Information contained in this publication is intended for informational purposes only and does not constitute legal advice or opinion, nor is it a substitute for the professional judgment of an attorney.
Wrapped up in the New York City Council’s sweeping new legislative package, dubbed the “NYC Essential Workers Bill of Rights,” is Introductory Bill No. 1926 (Int. No. 1926). Int. No. 1926 would expand New York City’s Earned Sick and Safe Time Act (ESSTA) to cover many workers currently classified as independent contractors by introducing the so-called “ABC” test for determining who is an independent contractor and thus excluded from ESSTA coverage. The “ABC” test for determining independent contractor status is much more restrictive than the common law test traditionally used in New York, and therefore results in fewer workers being classified as contractors, and more classified as employees.
Specifically, the bill proposes to amend the definition of “employee” under the ESSTA to create a presumption that:
any person providing labor or services for remuneration within the city of New York for more than 80 hours in a calendar year . . . shall be considered an employee, unless the hiring entity demonstrates that all of the following conditions are satisfied:
- The person is free from the control and direction of the hiring entity in connection with the performance of the labor or services, both under the contract for the performance of the work and in fact;
- The person performs labor or services that are outside the usual course of the hiring entity’s business; and
- The person is customarily engaged in an independently established trade, occupation, profession or business of the same nature as that involved in the labor or services performed.
The proposed NYC bill explicitly exempts certain categories of workers from its presumption of coverage. These include:
- hourly professional employees;
- city, state, and federal governmental employees; and
- certain work study and scholarship student employees.
Employers newly subject to NYC ESSTA by virtue of this amendment would be required to provide notice of this law to impacted workers formerly classified as independent contractors within 60 days of the law’s enactment date.
As currently drafted, Int. No. 1926 would be effective immediately and would be retroactive to January 1, 2020. Notably, ordinarily to be eligible for ESSTA leave an employee must be employed for 120 days before they begin to accrue sick leave. Int. No. 1926 would permit covered workers to begin accruing ESSTA leave immediately.
Significance of this Amendment
If enacted, Int. No. 1926 would grant earned sick and safe time leave (of up to 40 hours) to persons currently classified as independent contractors and freelancers.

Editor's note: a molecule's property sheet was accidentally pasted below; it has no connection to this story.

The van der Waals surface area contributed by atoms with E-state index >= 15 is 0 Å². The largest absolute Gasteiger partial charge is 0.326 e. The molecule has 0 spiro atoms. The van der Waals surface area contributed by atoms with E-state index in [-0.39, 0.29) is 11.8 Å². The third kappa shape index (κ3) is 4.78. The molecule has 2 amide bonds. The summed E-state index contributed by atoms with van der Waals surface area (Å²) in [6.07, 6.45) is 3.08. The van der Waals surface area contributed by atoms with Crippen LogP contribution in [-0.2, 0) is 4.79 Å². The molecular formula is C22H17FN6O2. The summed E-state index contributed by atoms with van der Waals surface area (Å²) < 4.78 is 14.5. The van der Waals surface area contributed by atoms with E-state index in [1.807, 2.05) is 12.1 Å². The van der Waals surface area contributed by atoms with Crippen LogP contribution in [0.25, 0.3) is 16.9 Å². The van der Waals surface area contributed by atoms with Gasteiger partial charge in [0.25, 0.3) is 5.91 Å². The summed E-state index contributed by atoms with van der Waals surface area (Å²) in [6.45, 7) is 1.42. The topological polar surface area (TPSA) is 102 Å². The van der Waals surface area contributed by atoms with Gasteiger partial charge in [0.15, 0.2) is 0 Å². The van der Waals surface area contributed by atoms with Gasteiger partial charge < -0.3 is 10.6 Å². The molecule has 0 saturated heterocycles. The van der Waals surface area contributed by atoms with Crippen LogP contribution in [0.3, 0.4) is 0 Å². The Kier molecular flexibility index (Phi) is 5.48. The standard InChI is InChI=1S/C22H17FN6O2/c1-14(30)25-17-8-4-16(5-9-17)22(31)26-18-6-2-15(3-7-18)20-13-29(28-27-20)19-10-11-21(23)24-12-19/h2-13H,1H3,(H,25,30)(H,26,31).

The ABC test most recently received attention when it was codified into California law in September 2019, as part of California’s Assembly Bill 5 (AB 5). AB 5 dramatically reshaped California’s workforce by exposing many workers to potential reclassification.
Since the passage of AB 5, employers have been watching to see whether a similar bill would sweep east towards enactment. Efforts to adopt or expand the use of the ABC test by way of state legislation are also currently pending in Rhode Island, Pennsylvania, Washington and Minnesota.1 If enacted, Int. No. 1926 would be the first bill to codify the strict ABC test into a New York statute and could ultimately have implications far beyond sick leave. We may expect forthcoming regulations to include similar “presumptions” of employee status moving forward, and we may see similar efforts to introduce the test on a state-wide basis.
What is This Bill’s Current Status?
As of this publishing, this bill is not yet law, but is moving rapidly. The bill was introduced during the April 22 meeting with the full city council and was assigned to the Committee on Civil Service and Labor. The Committee on Civil Service and Labor has scheduled a public hearing to debate the bill on May 5. Following this debate, the bill will then be sent to the full council to be considered and voted on, where it must once again pass by majority vote. If passed, the bill will then be presented to the mayor who will have 30 days to either sign the bill into law, veto the bill or take no action. If the mayor vetoes the bill, it will be sent back to the council. If this occurs, the council can override the mayor’s veto with a 2/3 vote. If the mayor does not sign or veto the bill within 30 days, it automatically becomes law.
Where Do We Go From Here?
NYC employers facing the potential application of the strict ABC test to their workforce may wish to proactively identify the number of contractors who may be subject to employee status for purposes of sick leave under Int. No. 1926. Employers should carefully analyze the facts and circumstances of the work performed by these contractors with the ABC test in mind. The bill purports to have retroactive effect, so employers will also need to determine whether and to what extent impacted workers have begun to accrue sick leave under ESSTA. Employers may also want to consult counsel to discuss and assess the logistics of implementing sick leave and providing notice to workers not previously eligible.
1 New Jersey has already codified the ABC test for purposes of unemployment insurance. N.J. Stat. Ann. § 43:21-19. The New Jersey Supreme Court has adopted the ABC test for purposes of Wage and Hour and Workers Compensation Insurance purposes.